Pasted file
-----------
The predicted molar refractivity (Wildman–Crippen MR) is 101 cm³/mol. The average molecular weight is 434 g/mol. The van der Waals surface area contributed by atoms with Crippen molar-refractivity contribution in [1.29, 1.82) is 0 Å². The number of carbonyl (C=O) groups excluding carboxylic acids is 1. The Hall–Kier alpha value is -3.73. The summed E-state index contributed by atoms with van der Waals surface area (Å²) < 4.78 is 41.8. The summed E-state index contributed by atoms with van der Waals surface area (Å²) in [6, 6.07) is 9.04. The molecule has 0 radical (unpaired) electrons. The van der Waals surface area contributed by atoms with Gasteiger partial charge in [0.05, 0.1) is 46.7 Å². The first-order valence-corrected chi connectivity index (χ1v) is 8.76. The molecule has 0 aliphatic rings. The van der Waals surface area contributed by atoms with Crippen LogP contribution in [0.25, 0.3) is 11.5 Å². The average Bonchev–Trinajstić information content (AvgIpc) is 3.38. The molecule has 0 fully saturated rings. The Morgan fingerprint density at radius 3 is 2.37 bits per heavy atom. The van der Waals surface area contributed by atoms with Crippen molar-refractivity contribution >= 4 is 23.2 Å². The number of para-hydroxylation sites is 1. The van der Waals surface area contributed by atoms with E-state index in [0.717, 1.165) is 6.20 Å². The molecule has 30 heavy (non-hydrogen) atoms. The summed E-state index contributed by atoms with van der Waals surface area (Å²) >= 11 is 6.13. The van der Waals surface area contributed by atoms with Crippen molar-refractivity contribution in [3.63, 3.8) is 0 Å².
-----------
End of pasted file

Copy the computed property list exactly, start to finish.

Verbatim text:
The predicted molar refractivity (Wildman–Crippen MR) is 101 cm³/mol. The average molecular weight is 434 g/mol. The van der Waals surface area contributed by atoms with Crippen molar-refractivity contribution in [1.29, 1.82) is 0 Å². The number of carbonyl (C=O) groups excluding carboxylic acids is 1. The Hall–Kier alpha value is -3.73. The summed E-state index contributed by atoms with van der Waals surface area (Å²) < 4.78 is 41.8. The summed E-state index contributed by atoms with van der Waals surface area (Å²) in [6, 6.07) is 9.04. The molecule has 0 radical (unpaired) electrons. The van der Waals surface area contributed by atoms with Gasteiger partial charge in [0.05, 0.1) is 46.7 Å². The first-order valence-corrected chi connectivity index (χ1v) is 8.76. The molecule has 0 aliphatic rings. The van der Waals surface area contributed by atoms with Crippen LogP contribution in [0.25, 0.3) is 11.5 Å². The average Bonchev–Trinajstić information content (AvgIpc) is 3.38. The molecule has 0 fully saturated rings. The Morgan fingerprint density at radius 3 is 2.37 bits per heavy atom. The van der Waals surface area contributed by atoms with Crippen molar-refractivity contribution >= 4 is 23.2 Å². The number of para-hydroxylation sites is 1. The van der Waals surface area contributed by atoms with E-state index in [0.717, 1.165) is 6.20 Å². The molecule has 30 heavy (non-hydrogen) atoms. The summed E-state index contributed by atoms with van der Waals surface area (Å²) >= 11 is 6.13. The van der Waals surface area contributed by atoms with Crippen molar-refractivity contribution in [3.63, 3.8) is 0 Å².